Both Ngai Tahu and ACC are creatures of the state. Both are well on their way to becoming entirely independent of the state. Both are clear about who their beneficiaries are. Both make big mistakes that impact on people. Neither will ever be as big as the state. Both have massive public profiles, and aren’t companies in the ordinary sense, or democracies in the ordinary sense.

Ngai Tahu incorporated and ACC are their own non-state worlds. They exist more and more as examples of what life without dependence upon the state could become. Whether they supplant the state or not, they are an alternative.

17 comments on “Things other than States”

  1. Draco T Bastard 1

    Both of those sound like entities within a state rather than something other than a state. And what you’ve written doesn’t sound like it’s any better than the state anyway. IMO, it probably adds more bureaucracy and inefficiencies.

    ACC could be done by the state and without having to be fully funded. In fact, without it having to be funded at all. When some one has an accident ACC simply writes the check and takes over paying their full weekly wage. The money paid would actually be new money but, because claims are actually a near constant, it would be easy to have that new money covered by taxes taking it back out and thus removing inflation via excess money in circulation.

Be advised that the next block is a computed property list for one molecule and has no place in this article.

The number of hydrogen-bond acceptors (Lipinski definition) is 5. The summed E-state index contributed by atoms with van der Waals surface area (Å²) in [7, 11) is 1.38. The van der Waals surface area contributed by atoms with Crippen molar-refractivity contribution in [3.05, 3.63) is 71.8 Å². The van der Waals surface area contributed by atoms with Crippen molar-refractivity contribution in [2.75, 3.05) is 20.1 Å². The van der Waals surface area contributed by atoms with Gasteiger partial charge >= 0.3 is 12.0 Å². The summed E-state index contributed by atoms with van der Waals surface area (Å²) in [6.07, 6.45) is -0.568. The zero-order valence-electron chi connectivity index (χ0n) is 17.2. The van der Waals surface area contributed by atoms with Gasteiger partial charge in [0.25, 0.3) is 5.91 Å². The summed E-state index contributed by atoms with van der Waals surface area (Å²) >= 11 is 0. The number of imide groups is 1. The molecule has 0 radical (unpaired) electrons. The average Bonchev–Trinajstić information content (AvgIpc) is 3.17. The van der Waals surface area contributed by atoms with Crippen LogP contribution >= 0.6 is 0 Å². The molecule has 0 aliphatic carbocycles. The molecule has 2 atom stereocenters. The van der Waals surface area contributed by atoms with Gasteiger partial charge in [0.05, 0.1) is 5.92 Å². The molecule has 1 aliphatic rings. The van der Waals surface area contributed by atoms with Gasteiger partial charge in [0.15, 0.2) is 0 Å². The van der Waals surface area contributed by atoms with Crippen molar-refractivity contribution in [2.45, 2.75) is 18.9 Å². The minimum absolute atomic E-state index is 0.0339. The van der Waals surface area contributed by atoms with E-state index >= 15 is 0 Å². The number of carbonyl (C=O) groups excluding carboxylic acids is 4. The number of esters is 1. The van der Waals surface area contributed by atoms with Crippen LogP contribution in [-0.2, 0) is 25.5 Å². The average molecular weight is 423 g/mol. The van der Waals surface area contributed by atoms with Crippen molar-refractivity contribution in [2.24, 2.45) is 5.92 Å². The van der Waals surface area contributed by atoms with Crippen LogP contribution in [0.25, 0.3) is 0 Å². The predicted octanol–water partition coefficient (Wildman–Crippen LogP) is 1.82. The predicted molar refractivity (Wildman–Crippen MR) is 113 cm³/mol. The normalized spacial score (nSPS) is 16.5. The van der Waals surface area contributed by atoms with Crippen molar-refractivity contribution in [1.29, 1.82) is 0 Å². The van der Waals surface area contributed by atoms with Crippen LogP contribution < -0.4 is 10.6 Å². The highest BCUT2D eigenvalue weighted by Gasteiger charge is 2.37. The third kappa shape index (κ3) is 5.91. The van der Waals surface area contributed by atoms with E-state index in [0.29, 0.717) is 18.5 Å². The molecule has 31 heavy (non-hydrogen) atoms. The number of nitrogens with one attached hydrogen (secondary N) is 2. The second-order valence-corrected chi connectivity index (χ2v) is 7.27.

Why insurance should be a state monopoly

    As for Ngai Tahu Holdings? Well, the government could easily build infrastructure and then use that infrastructure to ensure that everyone has a good living standard rather than just a few select people. In other words, Ngai Tahu Holdings is just another capitalist entity that’s probably causing damage to the society around it through it’s drive for profit.

    • weka 1.1

      Solve the economic issues and there would still be cultural issues.

      An example would be cultural safety within health care. If you have a dominant population that doesn’t understand the cultural needs of the non-dominant populations, then the health care for the non-dominant peoples is inadequate.

      • Draco T Bastard 1.1.1

        An example would be cultural safety within health care.

        WTF does that actually mean?

          • Draco T Bastard

            So, what you’re saying is that it’s already being addressed. Good.

            • weka

              I haven’t looked at it for a long time, but I would guess, listening to what Māori say about society in general, that it’s being addressed in part, probably some improvements have been made, but that because society is still largely a dominanting on it’s not being addressed in the way it would be if Māori were able to deliver their own health services (which they should be able to do under the Treaty). And cultural safety principles apply beyond health. You could say there are similar issues in education, welfare etc.

        • Michelle

          We already have cultural safety in nursing introduced and advocated for by the late Dr Irihapeti Ramsden and when she lobbied for this all the red necks came out and said quote ‘what do we need cultural safety in nursing for’ they said we treat everyone the same. But the problem is we are not all the same we have different cultures and beliefs.
          Weka we don’t just have economic woes in NZ we have huge social problems
          because we have a government that does not care and does not have any decent social policy. Economic policy is about money social policy is more about people, Unfortunately our government priorities are about money power and control.

  2. weka 2

    “Whether they supplant the state or not, they are an alternative”

    Yeah, but so is feudalism, or a dictatorship. Isn’t the point of alternatives to provide something better?

    ACC. Ruataniwha. Back to the drawing board on that one Ad.